Fulop: Prelim $620M Jersey City budget comes with tax decrease of nearly $1k per household


The preliminary $620 million Jersey City budget comes with an annual tax decrease of $967 per household, made possible in part due to $69 million received from the American Rescue Plan.

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By John Heinis/Hudson County View

“Since day one of this pandemic, our commitment to helping our already overburdened residents has been the driving force behind our efforts to overcome the historic financial deficits and provide relief to taxpayers,” Mayor Steven Fulop said in a statement.

“This budget also commits more resources to expand recreational programs for our youth, affordable housing, mental health and public health services, infrastructure improvements, among other critical services our residents rely on.”

According to the mayor’s office, the tax reduction, a 20 percent municipal decrease, will offset costs such as the Jersey City Municipal Utilities Authority solid waste services, an average increase of $25 a month per household, that was implemented this year.

The 2021 budget includes $69 million in federal aid through the American Rescue Plan, which will fund continued testing and vaccine operations, relieve lost revenues, and other public health initiatives.

The federal funding will allow the city to recoup costs incurred throughout the pandemic and provide revenue relief from some of the more severely impacted lost revenues, including lost hotel taxes, suspended parking fees and taxes, and slowdown in construction permitting.

Other highlights include nearly $5 million has been budgeted to fully fund the Department of Recreation and Youth Development and ensure all recreational programs are fully reinstated, with all safety protocols in place.

Additionally, a new Jersey City Police Department De-escalation Training Facility will be funded, as well as a $7.5 million increase for the Department of Health and Human Services.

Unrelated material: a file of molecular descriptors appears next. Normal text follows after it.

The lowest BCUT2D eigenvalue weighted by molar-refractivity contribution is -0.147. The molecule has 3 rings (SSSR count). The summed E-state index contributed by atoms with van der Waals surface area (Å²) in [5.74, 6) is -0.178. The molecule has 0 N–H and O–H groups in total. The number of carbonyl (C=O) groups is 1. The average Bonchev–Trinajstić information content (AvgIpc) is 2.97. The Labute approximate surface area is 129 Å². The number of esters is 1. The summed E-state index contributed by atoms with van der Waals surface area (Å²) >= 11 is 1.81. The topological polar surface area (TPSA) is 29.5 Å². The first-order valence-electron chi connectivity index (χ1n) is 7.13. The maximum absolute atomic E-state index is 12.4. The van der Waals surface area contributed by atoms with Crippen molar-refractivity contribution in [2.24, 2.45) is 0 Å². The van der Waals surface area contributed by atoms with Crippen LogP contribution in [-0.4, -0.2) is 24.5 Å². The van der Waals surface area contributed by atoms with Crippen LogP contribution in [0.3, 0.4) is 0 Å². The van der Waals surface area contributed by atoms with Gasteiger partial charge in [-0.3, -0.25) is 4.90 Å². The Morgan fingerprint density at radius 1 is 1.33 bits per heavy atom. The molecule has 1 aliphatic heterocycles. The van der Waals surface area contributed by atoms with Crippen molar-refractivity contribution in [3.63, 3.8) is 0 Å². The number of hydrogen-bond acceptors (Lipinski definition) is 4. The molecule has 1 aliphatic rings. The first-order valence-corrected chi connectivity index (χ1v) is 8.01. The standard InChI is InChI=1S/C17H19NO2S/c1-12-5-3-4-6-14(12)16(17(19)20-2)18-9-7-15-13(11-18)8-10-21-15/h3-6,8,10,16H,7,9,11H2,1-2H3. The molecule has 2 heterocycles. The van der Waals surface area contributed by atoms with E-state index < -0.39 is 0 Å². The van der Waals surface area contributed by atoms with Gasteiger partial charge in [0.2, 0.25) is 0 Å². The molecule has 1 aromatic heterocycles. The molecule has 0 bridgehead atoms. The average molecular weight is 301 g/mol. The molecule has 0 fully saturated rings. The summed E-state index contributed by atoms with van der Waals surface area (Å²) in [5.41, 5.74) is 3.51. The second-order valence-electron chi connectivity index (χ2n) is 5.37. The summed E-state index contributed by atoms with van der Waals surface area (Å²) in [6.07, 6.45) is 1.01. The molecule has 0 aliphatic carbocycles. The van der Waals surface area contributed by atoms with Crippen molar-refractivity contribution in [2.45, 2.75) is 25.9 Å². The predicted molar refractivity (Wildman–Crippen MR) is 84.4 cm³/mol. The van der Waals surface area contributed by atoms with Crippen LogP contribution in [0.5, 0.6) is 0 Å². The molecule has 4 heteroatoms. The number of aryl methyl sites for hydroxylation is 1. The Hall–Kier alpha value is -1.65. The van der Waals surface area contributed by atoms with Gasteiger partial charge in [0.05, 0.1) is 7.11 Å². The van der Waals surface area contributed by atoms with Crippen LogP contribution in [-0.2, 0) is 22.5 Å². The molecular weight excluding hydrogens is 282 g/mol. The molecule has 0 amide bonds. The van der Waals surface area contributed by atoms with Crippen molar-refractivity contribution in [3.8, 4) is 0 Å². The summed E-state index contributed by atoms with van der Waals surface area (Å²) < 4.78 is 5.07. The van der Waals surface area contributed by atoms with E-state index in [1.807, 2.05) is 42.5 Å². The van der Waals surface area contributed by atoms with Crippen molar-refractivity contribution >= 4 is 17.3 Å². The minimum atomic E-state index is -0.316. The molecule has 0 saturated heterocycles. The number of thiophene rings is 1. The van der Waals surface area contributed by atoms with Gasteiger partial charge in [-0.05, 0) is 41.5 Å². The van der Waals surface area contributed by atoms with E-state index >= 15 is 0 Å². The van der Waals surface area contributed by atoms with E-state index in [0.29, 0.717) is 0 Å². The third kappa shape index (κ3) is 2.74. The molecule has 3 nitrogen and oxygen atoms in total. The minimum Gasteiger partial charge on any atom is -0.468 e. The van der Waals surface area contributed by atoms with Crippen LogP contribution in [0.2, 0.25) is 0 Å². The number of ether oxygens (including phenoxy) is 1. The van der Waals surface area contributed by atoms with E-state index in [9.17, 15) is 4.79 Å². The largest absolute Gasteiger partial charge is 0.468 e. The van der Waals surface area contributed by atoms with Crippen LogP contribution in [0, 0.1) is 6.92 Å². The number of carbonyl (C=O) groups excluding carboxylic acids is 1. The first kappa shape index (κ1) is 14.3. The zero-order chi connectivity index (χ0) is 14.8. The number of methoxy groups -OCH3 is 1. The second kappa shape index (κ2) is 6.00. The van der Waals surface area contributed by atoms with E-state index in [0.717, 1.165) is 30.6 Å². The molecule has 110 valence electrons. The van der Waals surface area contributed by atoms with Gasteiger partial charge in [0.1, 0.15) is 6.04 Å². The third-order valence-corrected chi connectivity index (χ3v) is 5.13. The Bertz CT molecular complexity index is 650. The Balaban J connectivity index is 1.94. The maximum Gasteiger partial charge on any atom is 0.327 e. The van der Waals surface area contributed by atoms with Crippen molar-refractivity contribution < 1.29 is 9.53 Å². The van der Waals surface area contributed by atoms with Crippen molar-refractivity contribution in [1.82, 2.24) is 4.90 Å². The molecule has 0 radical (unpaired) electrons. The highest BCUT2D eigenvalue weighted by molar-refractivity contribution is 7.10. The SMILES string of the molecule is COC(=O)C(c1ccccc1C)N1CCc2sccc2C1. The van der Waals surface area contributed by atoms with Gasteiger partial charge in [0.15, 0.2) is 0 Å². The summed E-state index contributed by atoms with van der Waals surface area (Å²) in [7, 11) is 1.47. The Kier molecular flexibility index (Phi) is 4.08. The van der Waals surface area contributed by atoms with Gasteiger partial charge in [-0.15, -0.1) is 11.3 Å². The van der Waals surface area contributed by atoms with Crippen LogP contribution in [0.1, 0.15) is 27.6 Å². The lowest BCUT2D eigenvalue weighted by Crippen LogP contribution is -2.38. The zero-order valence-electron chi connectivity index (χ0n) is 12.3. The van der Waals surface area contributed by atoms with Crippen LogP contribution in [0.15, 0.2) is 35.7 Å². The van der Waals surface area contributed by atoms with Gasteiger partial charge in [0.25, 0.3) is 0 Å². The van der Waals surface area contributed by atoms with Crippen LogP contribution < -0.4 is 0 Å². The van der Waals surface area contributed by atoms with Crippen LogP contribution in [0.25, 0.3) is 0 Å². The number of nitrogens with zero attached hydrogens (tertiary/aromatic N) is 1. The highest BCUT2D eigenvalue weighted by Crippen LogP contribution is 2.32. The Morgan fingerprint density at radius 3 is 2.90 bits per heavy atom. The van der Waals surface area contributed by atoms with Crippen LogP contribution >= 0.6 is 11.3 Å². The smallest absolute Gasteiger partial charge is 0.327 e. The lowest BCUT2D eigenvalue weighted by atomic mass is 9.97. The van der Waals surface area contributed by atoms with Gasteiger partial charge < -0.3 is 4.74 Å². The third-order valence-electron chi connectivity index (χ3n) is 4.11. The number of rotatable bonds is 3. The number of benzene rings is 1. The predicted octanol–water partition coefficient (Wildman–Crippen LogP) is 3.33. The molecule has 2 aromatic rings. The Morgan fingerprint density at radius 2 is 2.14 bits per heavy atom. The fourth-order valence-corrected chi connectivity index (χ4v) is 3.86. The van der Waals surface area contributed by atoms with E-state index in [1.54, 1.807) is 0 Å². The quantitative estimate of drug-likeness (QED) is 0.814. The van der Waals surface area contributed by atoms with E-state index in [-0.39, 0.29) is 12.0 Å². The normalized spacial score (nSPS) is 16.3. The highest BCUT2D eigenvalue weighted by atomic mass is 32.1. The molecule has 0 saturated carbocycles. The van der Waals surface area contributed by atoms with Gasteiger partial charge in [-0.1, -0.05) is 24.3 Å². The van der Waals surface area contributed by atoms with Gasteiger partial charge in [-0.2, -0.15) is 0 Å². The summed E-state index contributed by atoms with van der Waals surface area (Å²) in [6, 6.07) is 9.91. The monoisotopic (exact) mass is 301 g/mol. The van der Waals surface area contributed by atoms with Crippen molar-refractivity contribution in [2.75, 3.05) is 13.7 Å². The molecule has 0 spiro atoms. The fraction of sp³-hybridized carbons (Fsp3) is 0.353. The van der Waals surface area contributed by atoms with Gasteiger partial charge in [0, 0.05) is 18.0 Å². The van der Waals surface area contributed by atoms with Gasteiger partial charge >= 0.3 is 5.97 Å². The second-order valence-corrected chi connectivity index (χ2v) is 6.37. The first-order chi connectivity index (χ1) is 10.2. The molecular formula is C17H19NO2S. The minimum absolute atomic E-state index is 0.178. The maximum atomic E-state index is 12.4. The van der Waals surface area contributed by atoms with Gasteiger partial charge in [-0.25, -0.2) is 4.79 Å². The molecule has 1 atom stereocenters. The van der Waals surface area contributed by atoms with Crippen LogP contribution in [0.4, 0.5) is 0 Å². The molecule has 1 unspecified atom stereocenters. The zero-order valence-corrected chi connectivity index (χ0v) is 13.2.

This will be allocated towards demand for public and mental health services outside of vaccinations and testing, as well as meeting a 300 percent increase in demand for Meals on Wheels services.

This funding will help to meet the community’s needs through HHS with significantly expanded resources that Jersey City residents are relying on more than ever before.

The municipal spending plan also includes $4.9 million towards capital improvement projects to strengthen Jersey City’s infrastructure.

These projects include:

• Pathside Building Renovations
• De-escalation Training Facility
• St. Lucy’s Homeless drop-in center
• Skyway Park
• New Police District Buildings
• Washington Ave Creative Center
• Citywide Engineering projects such as traffic signals, speed humps, bike lanes, etc.

“For other municipalities, a budget that expands city resources, addresses devastating budget gaps, and still reduces taxes for residents by double-digits is unheard of. For Jersey City, it’s the latest example of how the Mayor and administration remain at the forefront of the issues that affect our community the most,” added Council President Joyce Watterman.

The full 113-page preliminary budget can be viewed here.

The Jersey City Council will meet for their caucus meeting via Microsoft Teams on Monday at 4 p.m.

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